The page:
Octet for Strings, Op. 20
Duration ca. 30 minutes
Scored for 4 violins, 2 violas, and 2 cellos
Several composers who went on to important achievements were known first as child prodigies. Mozart was and remains especially renowned in this respect, his early fame stemming largely from the concert tours he undertook as a boy. No composer, however, was more precocious than Felix Mendelssohn, whose creative talent matured at an earlier age than even that of Mozart. For while the latter’s juvenile compositions, impressive though they are, only faintly suggest the great works of his maturity, several pieces Mendelssohn wrote as an adolescent stand among his finest achievements. The first of these was his Octet for Strings, Opus 20. Mendelssohn composed this work in 1825, when he was sixteen. While full of youthful vitality and directness of expression, its music enjoys a wealth of melodic detail that a seasoned composer would proudly claim. Moreover, its sure handling of harmonic movement and compositional form impart a strong sense of shape and direction to each of its four movements, and to the composition as a whole.
The ensemble of eight string instruments for which Mendelssohn scored this piece approaches the outer limit of what can be considered chamber music, and much of the Octet seems more than that, sounding almost symphonic in character. The composer evidently conceived the work in such terms, for he directed that the music “must be played by all the instruments in an orchestral style,” with contrasts between loud and soft dynamics emphasized. This quasi-symphonic conception is especially evident in the expansive first movement. Here the surging principal theme that initially dominates the proceedings — echoes of it even punctuate the dance-like secondary melody — gives way to surprisingly somber music in the central development episode. But after descending to a point of dramatic stillness and near-silence, the music rides a long and equally dramatic crescendo to the reprise of the first theme, recovering its momentum and the spirited character in which it began.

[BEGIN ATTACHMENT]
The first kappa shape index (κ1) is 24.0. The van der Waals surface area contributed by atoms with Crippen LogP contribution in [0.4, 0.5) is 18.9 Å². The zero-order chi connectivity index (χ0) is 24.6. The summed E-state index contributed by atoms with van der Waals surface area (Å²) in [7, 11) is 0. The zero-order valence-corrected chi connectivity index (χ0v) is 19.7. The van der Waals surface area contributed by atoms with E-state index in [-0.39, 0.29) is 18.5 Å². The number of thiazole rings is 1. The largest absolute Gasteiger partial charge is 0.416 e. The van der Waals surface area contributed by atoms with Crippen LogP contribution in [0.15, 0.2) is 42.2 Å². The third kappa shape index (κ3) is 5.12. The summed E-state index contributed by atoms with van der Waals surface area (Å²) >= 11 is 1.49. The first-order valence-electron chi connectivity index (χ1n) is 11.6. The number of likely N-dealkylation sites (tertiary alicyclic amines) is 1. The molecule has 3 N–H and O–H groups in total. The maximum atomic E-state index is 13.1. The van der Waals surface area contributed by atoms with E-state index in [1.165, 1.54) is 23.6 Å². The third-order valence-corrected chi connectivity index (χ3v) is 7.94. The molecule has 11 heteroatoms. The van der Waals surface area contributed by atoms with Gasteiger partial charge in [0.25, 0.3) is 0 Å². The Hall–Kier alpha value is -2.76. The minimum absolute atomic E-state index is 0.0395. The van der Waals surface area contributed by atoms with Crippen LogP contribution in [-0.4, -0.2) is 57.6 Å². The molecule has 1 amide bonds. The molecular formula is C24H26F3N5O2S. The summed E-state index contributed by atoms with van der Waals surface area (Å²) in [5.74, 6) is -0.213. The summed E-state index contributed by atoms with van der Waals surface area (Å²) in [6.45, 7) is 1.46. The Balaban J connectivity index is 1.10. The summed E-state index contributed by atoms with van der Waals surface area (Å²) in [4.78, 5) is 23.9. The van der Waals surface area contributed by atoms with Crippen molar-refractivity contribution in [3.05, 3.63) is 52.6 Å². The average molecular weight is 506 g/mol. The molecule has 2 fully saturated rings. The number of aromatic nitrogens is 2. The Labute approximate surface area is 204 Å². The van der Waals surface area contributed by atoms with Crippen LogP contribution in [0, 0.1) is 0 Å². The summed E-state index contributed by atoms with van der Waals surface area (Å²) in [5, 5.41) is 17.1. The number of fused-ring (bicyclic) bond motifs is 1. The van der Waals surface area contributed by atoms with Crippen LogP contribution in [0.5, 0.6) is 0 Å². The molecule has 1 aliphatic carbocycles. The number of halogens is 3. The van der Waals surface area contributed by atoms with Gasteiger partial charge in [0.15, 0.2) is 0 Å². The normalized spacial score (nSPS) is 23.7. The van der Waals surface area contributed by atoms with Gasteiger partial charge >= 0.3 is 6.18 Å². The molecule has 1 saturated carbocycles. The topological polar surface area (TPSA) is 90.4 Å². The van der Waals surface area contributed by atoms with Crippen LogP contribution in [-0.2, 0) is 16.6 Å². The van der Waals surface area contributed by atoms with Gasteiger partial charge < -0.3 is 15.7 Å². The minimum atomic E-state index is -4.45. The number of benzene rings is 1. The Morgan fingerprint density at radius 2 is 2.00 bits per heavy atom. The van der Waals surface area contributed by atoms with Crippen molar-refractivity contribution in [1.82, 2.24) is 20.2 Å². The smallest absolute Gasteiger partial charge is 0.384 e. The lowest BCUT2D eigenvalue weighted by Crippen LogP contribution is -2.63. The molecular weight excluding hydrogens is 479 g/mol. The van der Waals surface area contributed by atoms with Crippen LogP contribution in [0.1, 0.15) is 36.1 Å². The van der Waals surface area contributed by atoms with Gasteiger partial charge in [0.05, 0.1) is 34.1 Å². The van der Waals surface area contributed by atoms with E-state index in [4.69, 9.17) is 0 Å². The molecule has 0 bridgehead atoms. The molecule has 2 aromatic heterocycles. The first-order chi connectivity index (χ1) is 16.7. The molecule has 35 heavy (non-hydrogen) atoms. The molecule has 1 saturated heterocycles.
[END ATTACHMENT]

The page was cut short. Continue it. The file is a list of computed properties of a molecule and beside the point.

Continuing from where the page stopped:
There follows a slow movement colored by poignant minor-key harmonies, then a scherzo whose running figuration foreshadows the “fairy music” style Mendelssohn would use so effectively, and so influentially, in his overture and incidental music to Shakespeare’s A Midsummer Night’s Dream. Fanny Mendelssohn, the composer’s sister, declared that this movement was inspired by another literary work imbued with a sense of the supernatural: the Walpurgis Night scene in Goethe’s Faust, which describes a convocation of witches, demons, and spirits. “The isolated tremolos, the trills flashing like lightning,” she wrote, “all is new, strange, and yet so ingratiating and pleasing. One feels close to the world of spirits, carried up into the air, inclined to grab a broomstick and follow the airy procession.”
The finale also employs fleet melodic figuration. Its character, however, is generally brighter than that of the scherzo, and its textures are thoroughly polyphonic, the different instrumental lines echoing each other in counterpoint but joining together at important junctures to form a tightly knit, concerted musical fabric. A tag to the main theme, in relatively elongated rhythms, gives a quotation from the “Hallelujah Chorus” of Handel’s Messiah, the melody at the words “And He shall reign forever.” Whether Mendelssohn realized the connection, or attached any significance to it, we can only guess.
Ludwig van Beethoven
Septet in E-flat Major, Op. 20
Duration ca. 43 minutes
Scored for clarinet, bassoon, horn, violin, viola, cello, and bass